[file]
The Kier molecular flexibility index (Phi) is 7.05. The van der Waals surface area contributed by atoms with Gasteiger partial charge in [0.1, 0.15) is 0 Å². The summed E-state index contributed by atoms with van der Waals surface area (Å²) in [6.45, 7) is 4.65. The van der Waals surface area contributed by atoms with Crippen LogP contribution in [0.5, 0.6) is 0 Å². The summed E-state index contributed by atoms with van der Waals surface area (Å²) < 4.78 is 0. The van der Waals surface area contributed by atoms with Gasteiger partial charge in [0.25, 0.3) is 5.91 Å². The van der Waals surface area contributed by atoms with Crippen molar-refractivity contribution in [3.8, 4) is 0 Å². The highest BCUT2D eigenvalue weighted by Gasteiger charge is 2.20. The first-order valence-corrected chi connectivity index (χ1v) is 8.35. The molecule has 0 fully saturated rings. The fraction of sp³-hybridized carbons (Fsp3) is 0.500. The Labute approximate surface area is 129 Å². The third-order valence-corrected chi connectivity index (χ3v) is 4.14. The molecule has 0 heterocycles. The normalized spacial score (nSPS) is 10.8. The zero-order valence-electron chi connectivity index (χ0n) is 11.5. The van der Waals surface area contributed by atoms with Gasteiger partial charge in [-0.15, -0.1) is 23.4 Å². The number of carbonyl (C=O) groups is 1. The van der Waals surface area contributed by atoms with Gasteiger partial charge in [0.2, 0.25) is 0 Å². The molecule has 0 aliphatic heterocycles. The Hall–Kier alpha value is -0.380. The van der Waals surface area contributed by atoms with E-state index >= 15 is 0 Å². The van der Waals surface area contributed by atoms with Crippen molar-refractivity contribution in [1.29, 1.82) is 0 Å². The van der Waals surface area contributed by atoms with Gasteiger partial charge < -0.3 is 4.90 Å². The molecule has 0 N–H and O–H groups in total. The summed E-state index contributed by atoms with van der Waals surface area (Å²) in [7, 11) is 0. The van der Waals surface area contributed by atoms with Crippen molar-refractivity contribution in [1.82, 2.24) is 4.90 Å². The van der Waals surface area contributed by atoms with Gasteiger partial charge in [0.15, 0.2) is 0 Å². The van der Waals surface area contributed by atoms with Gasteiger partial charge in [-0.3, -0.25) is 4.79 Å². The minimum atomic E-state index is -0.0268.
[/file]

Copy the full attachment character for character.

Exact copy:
The Kier molecular flexibility index (Phi) is 7.05. The van der Waals surface area contributed by atoms with Gasteiger partial charge in [0.1, 0.15) is 0 Å². The summed E-state index contributed by atoms with van der Waals surface area (Å²) in [6.45, 7) is 4.65. The van der Waals surface area contributed by atoms with Crippen LogP contribution in [0.5, 0.6) is 0 Å². The summed E-state index contributed by atoms with van der Waals surface area (Å²) < 4.78 is 0. The van der Waals surface area contributed by atoms with Gasteiger partial charge in [0.25, 0.3) is 5.91 Å². The van der Waals surface area contributed by atoms with Crippen molar-refractivity contribution in [3.8, 4) is 0 Å². The highest BCUT2D eigenvalue weighted by Gasteiger charge is 2.20. The first-order valence-corrected chi connectivity index (χ1v) is 8.35. The molecule has 0 fully saturated rings. The fraction of sp³-hybridized carbons (Fsp3) is 0.500. The Labute approximate surface area is 129 Å². The third-order valence-corrected chi connectivity index (χ3v) is 4.14. The molecule has 0 heterocycles. The normalized spacial score (nSPS) is 10.8. The zero-order valence-electron chi connectivity index (χ0n) is 11.5. The van der Waals surface area contributed by atoms with Gasteiger partial charge in [-0.15, -0.1) is 23.4 Å². The number of carbonyl (C=O) groups is 1. The van der Waals surface area contributed by atoms with Gasteiger partial charge in [0.2, 0.25) is 0 Å². The molecule has 0 aliphatic heterocycles. The Hall–Kier alpha value is -0.380. The van der Waals surface area contributed by atoms with E-state index >= 15 is 0 Å². The van der Waals surface area contributed by atoms with Crippen molar-refractivity contribution in [1.29, 1.82) is 0 Å². The van der Waals surface area contributed by atoms with Gasteiger partial charge < -0.3 is 4.90 Å². The molecule has 0 N–H and O–H groups in total. The summed E-state index contributed by atoms with van der Waals surface area (Å²) in [7, 11) is 0. The van der Waals surface area contributed by atoms with Crippen molar-refractivity contribution in [1.82, 2.24) is 4.90 Å². The van der Waals surface area contributed by atoms with Gasteiger partial charge in [0.15, 0.2) is 0 Å². The van der Waals surface area contributed by atoms with Gasteiger partial charge in [-0.3, -0.25) is 4.79 Å². The minimum atomic E-state index is -0.0268.